The main focus of my research has been to determine if it is possible to knot a hydrocarbon molecule. By modifying Heather’s proof given earlier, I have shown that it is impossible to make a stuck unknot from purely single bonded carbon molecules (alkane) This picture is an attempt to create a knot out of single and double bonded carbons (alkene). This molecule’s conformation is not very stable, and it unknots itself in its quest to lower its energy. These structures are tested in a vacuum and there are several methods of computing the energies. Unfortunately, the program that was used can give local minimums for energy instead of absolute minimums, but even with a local min, there is conformation of a semi-stable molecule. Image Created in: HyperChem Professional version 7.5 Image Created in: HyperChem Professional version 7.5

Stuck Hydrocarbon Chain
This hydrocarbon, containing single, double, and triple bonds, is a stuck unknot. The length of the ‘tails’ of triple bonded carbons is greater than the rest of the chain, and so it keeps the molecule knotted. The tails are also made of alkynes, which are very rigid and don’t bend. This There are several differences between this molecule and the previous one. This molecule’s “legs” are long strands of triple bonded carbons, with a center that is made of single and double bonded carbons. This molecule is designated an “ene-yne” because of both double and single bonds present. Another possible way to create rigidity in the molecule would be to use allenes, which are double bonded carbons which have double bonds on either side of the carbon, which would result in the long rigid “stick”, but allenes are very reactive, and so would decrease stability, instead of increasing it. Image Created in: HyperChem Professional version 7.5 Image Created in: HyperChem Professional version 7.5

Why? Why not… Chemists like to build interesting molecules. These dancers are secured to a gold plate, and they have no real function except to show that they can be made. There are different molecules that can be used to create different heads, legs, and arms on the molecules. The ones shown are connected, called circle dancers. While these may not look related, if a large enough string of dancers was creates, they could be potentially knotted, or a large game of “Human Knot” could be played. The stuck molecule has a structure that is a “Pi – way” which is a structure that has alternating bonds double-single-double, or triple-single-triple. This gives this molecule conducting properties. This could have interesting results if it was created. INSERT PICTURE OF DANCERS Stephanie H. Chanteau and James M. Tour, J. Org. Chem, Vol. 68, No. 23, pg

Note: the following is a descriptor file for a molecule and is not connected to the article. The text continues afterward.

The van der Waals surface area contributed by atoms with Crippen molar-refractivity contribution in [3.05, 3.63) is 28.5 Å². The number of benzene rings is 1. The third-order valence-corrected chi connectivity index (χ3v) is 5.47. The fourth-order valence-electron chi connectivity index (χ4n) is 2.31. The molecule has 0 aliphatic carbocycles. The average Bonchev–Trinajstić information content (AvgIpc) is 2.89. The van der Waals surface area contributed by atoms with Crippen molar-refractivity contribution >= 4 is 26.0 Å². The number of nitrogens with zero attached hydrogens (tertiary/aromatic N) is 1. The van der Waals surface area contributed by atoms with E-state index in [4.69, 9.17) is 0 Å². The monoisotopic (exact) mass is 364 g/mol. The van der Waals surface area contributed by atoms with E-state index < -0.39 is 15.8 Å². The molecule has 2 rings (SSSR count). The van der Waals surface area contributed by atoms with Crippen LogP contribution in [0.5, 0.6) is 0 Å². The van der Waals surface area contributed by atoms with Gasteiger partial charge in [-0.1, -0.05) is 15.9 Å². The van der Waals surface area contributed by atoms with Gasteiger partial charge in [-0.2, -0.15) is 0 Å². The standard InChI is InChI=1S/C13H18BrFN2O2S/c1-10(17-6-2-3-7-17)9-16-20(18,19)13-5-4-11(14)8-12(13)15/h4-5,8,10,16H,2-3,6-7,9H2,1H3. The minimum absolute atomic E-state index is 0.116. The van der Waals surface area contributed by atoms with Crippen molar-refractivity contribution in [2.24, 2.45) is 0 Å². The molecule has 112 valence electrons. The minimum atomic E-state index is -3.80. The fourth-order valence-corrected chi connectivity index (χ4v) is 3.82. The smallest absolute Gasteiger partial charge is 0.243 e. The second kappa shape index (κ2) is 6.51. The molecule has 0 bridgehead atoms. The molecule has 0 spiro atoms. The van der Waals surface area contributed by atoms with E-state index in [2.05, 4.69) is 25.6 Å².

Conclusion I have shown that hydrocarbons can make stuck unknots in certain situations. This research has not eliminated the possibility of stuck hydrocarbons with only alkenes or alkanes, but it has proven that stuck unknots can be made by a combination of single, double, and triple bonds.

Thank You Here are the people who helped me greatly in bringing this project together: Dr. Jo Ellis-Monaghan – SMC Dr. Kathleen Mondanaro – SMC Dr. Heather Johnston – Vassar College Dr. Tim Comar – Benedictine University Mary Cox – Grad Student at UVM Whitney Sherman – Undergrad Student at SMC Thank you all for your support.

Sources Almost Regular Knots, Timothy D. Comar and Jessica M. Tyrus, Benedictine University. Stephanie H. Chanteau and James M. Tour, J. Org. Chem, Vol. 68, No. 23, pg Non Trivial Embeddings of Polygonal Intervals and Unknots in 3-Space, Heather Johnston and Jason Cantarella, J.Knot Theory Ramifications 7 (1998), no. 8, The Knot Book, Colin C. Adams. W. H. Freeman and Company, NY © 1994. metaphors.htm

Bridge Number An overpass is shown in the first picture as a strand that goes over one or more other strands. A maximal overpass is where the over strand goes from under crossing to under crossing, the ends ending just before the crossing. The bridge number of a knot is the number of maximal overpasses in that projection. The bridge number of a knot is the minimum number of overpasses in any projection of that knot. Image: Mary

More Stick Knot Equations
This equation holds true for b(K) being the bridge number of a knot, alpha being the angle between the sticks between, and not including 0 and Pi. S1,alpha(K) is the regular stick number of K. Equation from: Almost Regular Knots, Timothy D. Comar and Jessica M. Tyrus, Benedictine University.